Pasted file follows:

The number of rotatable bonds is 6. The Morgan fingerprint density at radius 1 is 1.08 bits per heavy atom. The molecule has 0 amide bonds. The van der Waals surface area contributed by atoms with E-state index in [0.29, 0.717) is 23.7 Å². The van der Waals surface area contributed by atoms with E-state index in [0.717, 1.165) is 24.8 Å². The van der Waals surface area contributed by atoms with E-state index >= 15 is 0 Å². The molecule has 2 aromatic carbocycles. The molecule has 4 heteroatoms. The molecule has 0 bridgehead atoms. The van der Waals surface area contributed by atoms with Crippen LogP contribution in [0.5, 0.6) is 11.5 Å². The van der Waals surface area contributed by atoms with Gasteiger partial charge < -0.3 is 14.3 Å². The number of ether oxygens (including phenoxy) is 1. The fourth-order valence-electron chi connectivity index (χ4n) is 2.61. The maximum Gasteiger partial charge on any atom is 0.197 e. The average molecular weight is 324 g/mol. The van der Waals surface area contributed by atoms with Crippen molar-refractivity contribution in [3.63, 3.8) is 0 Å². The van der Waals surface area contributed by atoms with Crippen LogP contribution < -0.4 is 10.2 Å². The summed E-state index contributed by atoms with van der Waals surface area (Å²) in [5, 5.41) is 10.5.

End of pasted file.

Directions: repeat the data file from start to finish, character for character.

The number of rotatable bonds is 6. The Morgan fingerprint density at radius 1 is 1.08 bits per heavy atom. The molecule has 0 amide bonds. The van der Waals surface area contributed by atoms with E-state index in [0.29, 0.717) is 23.7 Å². The van der Waals surface area contributed by atoms with E-state index in [0.717, 1.165) is 24.8 Å². The van der Waals surface area contributed by atoms with E-state index >= 15 is 0 Å². The molecule has 2 aromatic carbocycles. The molecule has 4 heteroatoms. The molecule has 0 bridgehead atoms. The van der Waals surface area contributed by atoms with Crippen LogP contribution in [0.5, 0.6) is 11.5 Å². The van der Waals surface area contributed by atoms with Gasteiger partial charge < -0.3 is 14.3 Å². The number of ether oxygens (including phenoxy) is 1. The fourth-order valence-electron chi connectivity index (χ4n) is 2.61. The maximum Gasteiger partial charge on any atom is 0.197 e. The average molecular weight is 324 g/mol. The van der Waals surface area contributed by atoms with Crippen molar-refractivity contribution in [3.63, 3.8) is 0 Å². The van der Waals surface area contributed by atoms with Crippen LogP contribution < -0.4 is 10.2 Å². The summed E-state index contributed by atoms with van der Waals surface area (Å²) in [5, 5.41) is 10.5.